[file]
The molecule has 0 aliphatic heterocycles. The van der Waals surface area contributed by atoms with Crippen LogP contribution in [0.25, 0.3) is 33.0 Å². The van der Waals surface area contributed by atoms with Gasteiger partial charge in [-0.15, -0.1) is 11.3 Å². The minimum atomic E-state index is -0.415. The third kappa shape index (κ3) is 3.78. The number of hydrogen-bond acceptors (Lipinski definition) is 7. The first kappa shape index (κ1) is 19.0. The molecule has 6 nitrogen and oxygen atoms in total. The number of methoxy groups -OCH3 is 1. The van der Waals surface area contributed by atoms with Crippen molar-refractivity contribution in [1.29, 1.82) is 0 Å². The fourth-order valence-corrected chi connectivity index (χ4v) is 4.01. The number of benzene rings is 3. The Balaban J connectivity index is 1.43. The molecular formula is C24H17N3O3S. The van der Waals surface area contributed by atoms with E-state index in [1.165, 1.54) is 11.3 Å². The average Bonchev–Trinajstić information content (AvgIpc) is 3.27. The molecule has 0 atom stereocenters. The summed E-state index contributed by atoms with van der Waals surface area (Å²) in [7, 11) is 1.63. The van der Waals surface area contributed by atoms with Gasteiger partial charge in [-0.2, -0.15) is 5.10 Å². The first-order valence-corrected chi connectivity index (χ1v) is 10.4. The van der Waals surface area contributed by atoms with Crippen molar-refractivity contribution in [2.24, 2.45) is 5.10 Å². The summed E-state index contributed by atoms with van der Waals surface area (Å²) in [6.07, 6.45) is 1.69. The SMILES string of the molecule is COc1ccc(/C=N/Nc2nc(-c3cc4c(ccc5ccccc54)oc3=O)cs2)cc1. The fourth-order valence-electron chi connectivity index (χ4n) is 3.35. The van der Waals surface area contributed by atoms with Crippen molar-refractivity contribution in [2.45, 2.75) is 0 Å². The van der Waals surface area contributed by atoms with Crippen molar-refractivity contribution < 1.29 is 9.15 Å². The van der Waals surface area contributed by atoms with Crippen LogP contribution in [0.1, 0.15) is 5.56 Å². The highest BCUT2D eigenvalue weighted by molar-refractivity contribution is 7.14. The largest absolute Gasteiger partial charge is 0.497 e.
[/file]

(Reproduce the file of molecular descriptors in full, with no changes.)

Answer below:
The molecule has 0 aliphatic heterocycles. The van der Waals surface area contributed by atoms with Crippen LogP contribution in [0.25, 0.3) is 33.0 Å². The van der Waals surface area contributed by atoms with Gasteiger partial charge in [-0.15, -0.1) is 11.3 Å². The minimum atomic E-state index is -0.415. The third kappa shape index (κ3) is 3.78. The number of hydrogen-bond acceptors (Lipinski definition) is 7. The first kappa shape index (κ1) is 19.0. The molecule has 6 nitrogen and oxygen atoms in total. The number of methoxy groups -OCH3 is 1. The van der Waals surface area contributed by atoms with Crippen molar-refractivity contribution in [1.29, 1.82) is 0 Å². The fourth-order valence-corrected chi connectivity index (χ4v) is 4.01. The number of benzene rings is 3. The Balaban J connectivity index is 1.43. The molecular formula is C24H17N3O3S. The van der Waals surface area contributed by atoms with E-state index in [1.165, 1.54) is 11.3 Å². The average Bonchev–Trinajstić information content (AvgIpc) is 3.27. The molecule has 0 atom stereocenters. The summed E-state index contributed by atoms with van der Waals surface area (Å²) in [7, 11) is 1.63. The van der Waals surface area contributed by atoms with Gasteiger partial charge in [-0.2, -0.15) is 5.10 Å². The first-order valence-corrected chi connectivity index (χ1v) is 10.4. The van der Waals surface area contributed by atoms with Crippen molar-refractivity contribution in [2.24, 2.45) is 5.10 Å². The summed E-state index contributed by atoms with van der Waals surface area (Å²) in [6.07, 6.45) is 1.69. The SMILES string of the molecule is COc1ccc(/C=N/Nc2nc(-c3cc4c(ccc5ccccc54)oc3=O)cs2)cc1. The fourth-order valence-electron chi connectivity index (χ4n) is 3.35. The van der Waals surface area contributed by atoms with Crippen molar-refractivity contribution in [2.45, 2.75) is 0 Å². The van der Waals surface area contributed by atoms with Crippen molar-refractivity contribution < 1.29 is 9.15 Å². The van der Waals surface area contributed by atoms with Crippen LogP contribution in [0.1, 0.15) is 5.56 Å². The highest BCUT2D eigenvalue weighted by molar-refractivity contribution is 7.14. The largest absolute Gasteiger partial charge is 0.497 e.